A “use of force” training video that cadets watch at the Chicago Police Department’s academy is 35 years old.
|35 years ago, Chicago cops drove these. | CopCarDotCom|
The video has been in the department eight years longer than Police Superintendent Eddie Johnson.
Not only is the video old, according to the US Department of Justice’s new report on Chicago’s police, it is “inconsistent with both current law and CPD’s own policies.”
The relatively good news is that some cadets sleep through the movie.
So, here we are.
Four months after Mayor Rahm Emanuel announced a plan to replenish the ranks of the Chicago Police Department by hiring 1,000 new cops over the course of two years, there appears to be a big, big problem.
The federal review slams CPD’s training program as “outdated” and “severely deficient.” And those are the nice parts.
Under Emanuel’s watch, the department has lost over 1,000 cops as the mayor refused to hire enough new officers to keep up with retirements and other separations.
Now, there are hundreds of more retirements set for 2017, and the city finds itself playing catch-up with an academy that suffers from “severe deficiencies that impede recruits’ preparedness to police constitutionally and safely,” the federal report said.
But, what is the alternative to exposing a surge of new trainees to lousy instruction? Should Chicago outsource its training to a properly-run academy until the city can get its act together? Yes. But that seems politically impossible.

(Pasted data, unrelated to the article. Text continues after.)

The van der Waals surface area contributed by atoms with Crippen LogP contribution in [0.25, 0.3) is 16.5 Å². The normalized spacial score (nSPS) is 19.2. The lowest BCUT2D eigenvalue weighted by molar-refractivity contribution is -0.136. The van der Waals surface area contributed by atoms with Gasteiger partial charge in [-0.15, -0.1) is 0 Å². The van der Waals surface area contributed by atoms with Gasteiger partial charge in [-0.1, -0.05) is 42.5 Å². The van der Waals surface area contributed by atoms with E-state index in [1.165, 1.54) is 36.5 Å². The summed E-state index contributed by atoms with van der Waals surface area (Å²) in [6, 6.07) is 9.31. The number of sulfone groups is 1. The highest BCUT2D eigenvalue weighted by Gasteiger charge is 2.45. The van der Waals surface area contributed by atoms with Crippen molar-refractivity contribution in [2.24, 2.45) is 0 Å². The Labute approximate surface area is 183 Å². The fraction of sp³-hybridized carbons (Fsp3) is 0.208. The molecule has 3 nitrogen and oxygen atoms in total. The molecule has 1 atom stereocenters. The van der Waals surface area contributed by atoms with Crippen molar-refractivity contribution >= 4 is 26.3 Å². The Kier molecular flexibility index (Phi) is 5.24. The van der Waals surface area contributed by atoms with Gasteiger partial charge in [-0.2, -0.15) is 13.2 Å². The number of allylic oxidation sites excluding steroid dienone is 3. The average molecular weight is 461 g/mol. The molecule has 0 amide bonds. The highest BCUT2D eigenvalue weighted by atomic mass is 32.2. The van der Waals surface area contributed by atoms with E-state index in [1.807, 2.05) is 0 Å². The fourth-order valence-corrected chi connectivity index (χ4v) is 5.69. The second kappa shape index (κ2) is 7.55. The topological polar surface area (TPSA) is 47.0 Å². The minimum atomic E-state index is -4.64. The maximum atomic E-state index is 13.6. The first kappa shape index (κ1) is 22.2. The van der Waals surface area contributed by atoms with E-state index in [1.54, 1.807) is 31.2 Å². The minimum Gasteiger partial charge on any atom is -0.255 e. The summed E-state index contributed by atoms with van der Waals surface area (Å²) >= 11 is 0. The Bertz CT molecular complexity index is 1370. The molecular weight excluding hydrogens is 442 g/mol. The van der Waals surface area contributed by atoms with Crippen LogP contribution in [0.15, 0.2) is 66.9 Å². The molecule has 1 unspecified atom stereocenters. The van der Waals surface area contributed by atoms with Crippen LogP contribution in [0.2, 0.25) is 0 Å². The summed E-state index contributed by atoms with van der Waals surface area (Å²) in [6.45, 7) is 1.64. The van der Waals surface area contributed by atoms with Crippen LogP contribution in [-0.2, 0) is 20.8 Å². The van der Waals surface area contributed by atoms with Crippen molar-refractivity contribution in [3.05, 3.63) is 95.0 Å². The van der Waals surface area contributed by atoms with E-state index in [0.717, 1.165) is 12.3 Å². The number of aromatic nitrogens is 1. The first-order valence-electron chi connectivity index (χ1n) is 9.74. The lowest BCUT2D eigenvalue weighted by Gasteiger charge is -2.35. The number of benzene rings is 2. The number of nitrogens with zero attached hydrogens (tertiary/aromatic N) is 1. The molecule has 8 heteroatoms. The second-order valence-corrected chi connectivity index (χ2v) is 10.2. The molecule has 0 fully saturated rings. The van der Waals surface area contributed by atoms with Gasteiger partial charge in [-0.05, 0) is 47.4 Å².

At the same time, it’s difficult to imagine that the department can suddenly offer world-class training while simultaneously cranking out a record number of new cops.
As it is, academy instructors can’t even keep the cadets awake, the feds said.
DOJ observers who watched a use of force class at the academy said “several recruits were not paying attention, one appeared to be sleeping, and there was minimal attempt made to engage the students in the lesson…the instructor arrived to the class ten minutes late and dismissed students twenty minutes early from this critical class on how CPD officers should use deadly force.”
Not surprisingly, when investigators asked recent academy graduates to explain the legal standard for the use of force, only one in six could do it.
Investigators also found that cadets are being taught old techniques that would put their lives at risk on the street.
Elsewhere in the academy building, a gun storage room was found “unlocked with loaded guns left in open…unattended” and “training guns and ammunition were stored close to guns loaded with live rounds,” according to the report.
Once out of the academy, newly-minted cops spend months working the streets with a Field Training Officer (FTO) at their sides.
Yet the FTO program itself “is poorly structured and operates in a manner that actively undermines, rather than reinforces, constitutional policing,” the report said.
CPD executives candidly told investigators that the department’s on-the-street training is a “hot mess, “terrible,” and “simply ‘warm butts in a seat.’”
Even the department’s recent boast of having trained thousands of veteran police officers to use a new cache of Tasers came under fire.
The department’s Taser training was poorly handled and rushed, investigators found. And cops were expected to learn to use the devices “without proper curriculum, staff or equipment.”
Cops told the feds that they left the Taser training sessions feeling confused about how and when to use the less-lethal system.
Overall, the academy’s instructors are not up to snuff, the report said, and there weren’t enough trainers to properly instruct last year’s cadets. And that was before Emanuel’s desperate hiring surge.